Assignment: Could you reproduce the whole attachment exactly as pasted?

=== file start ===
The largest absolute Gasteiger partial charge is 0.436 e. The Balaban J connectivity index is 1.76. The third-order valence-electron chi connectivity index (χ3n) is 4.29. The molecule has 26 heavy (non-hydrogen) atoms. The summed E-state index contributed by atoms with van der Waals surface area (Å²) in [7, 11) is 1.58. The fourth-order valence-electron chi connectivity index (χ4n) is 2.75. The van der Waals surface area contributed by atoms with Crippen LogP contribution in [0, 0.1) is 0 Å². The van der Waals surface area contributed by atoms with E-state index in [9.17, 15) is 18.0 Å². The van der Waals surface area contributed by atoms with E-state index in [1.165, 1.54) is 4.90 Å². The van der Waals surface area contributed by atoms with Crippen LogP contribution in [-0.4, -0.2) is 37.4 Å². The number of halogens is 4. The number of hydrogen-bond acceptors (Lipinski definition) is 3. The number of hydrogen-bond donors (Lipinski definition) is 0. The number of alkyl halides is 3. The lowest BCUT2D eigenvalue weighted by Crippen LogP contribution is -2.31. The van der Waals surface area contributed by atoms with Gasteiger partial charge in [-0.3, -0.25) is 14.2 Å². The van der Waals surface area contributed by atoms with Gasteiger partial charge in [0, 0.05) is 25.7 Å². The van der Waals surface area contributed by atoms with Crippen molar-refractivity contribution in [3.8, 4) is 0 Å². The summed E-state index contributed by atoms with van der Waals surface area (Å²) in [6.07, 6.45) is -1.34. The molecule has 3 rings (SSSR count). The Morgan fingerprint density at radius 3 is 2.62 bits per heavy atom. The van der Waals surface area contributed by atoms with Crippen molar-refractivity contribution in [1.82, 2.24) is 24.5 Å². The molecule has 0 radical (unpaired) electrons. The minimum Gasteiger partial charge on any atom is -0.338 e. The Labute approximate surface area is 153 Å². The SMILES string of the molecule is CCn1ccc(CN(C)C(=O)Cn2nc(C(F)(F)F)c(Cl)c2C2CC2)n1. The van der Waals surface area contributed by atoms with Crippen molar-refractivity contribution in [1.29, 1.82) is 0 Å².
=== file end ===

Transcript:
The largest absolute Gasteiger partial charge is 0.436 e. The Balaban J connectivity index is 1.76. The third-order valence-electron chi connectivity index (χ3n) is 4.29. The molecule has 26 heavy (non-hydrogen) atoms. The summed E-state index contributed by atoms with van der Waals surface area (Å²) in [7, 11) is 1.58. The fourth-order valence-electron chi connectivity index (χ4n) is 2.75. The van der Waals surface area contributed by atoms with Crippen LogP contribution in [0, 0.1) is 0 Å². The van der Waals surface area contributed by atoms with E-state index in [9.17, 15) is 18.0 Å². The van der Waals surface area contributed by atoms with E-state index in [1.165, 1.54) is 4.90 Å². The van der Waals surface area contributed by atoms with Crippen LogP contribution in [-0.4, -0.2) is 37.4 Å². The number of halogens is 4. The number of hydrogen-bond acceptors (Lipinski definition) is 3. The number of hydrogen-bond donors (Lipinski definition) is 0. The number of alkyl halides is 3. The lowest BCUT2D eigenvalue weighted by Crippen LogP contribution is -2.31. The van der Waals surface area contributed by atoms with Gasteiger partial charge in [-0.3, -0.25) is 14.2 Å². The van der Waals surface area contributed by atoms with Gasteiger partial charge in [0, 0.05) is 25.7 Å². The van der Waals surface area contributed by atoms with Crippen molar-refractivity contribution in [3.8, 4) is 0 Å². The summed E-state index contributed by atoms with van der Waals surface area (Å²) in [6.07, 6.45) is -1.34. The molecule has 3 rings (SSSR count). The Morgan fingerprint density at radius 3 is 2.62 bits per heavy atom. The van der Waals surface area contributed by atoms with Crippen molar-refractivity contribution in [1.82, 2.24) is 24.5 Å². The molecule has 0 radical (unpaired) electrons. The minimum Gasteiger partial charge on any atom is -0.338 e. The Labute approximate surface area is 153 Å². The SMILES string of the molecule is CCn1ccc(CN(C)C(=O)Cn2nc(C(F)(F)F)c(Cl)c2C2CC2)n1. The van der Waals surface area contributed by atoms with Crippen molar-refractivity contribution in [1.29, 1.82) is 0 Å².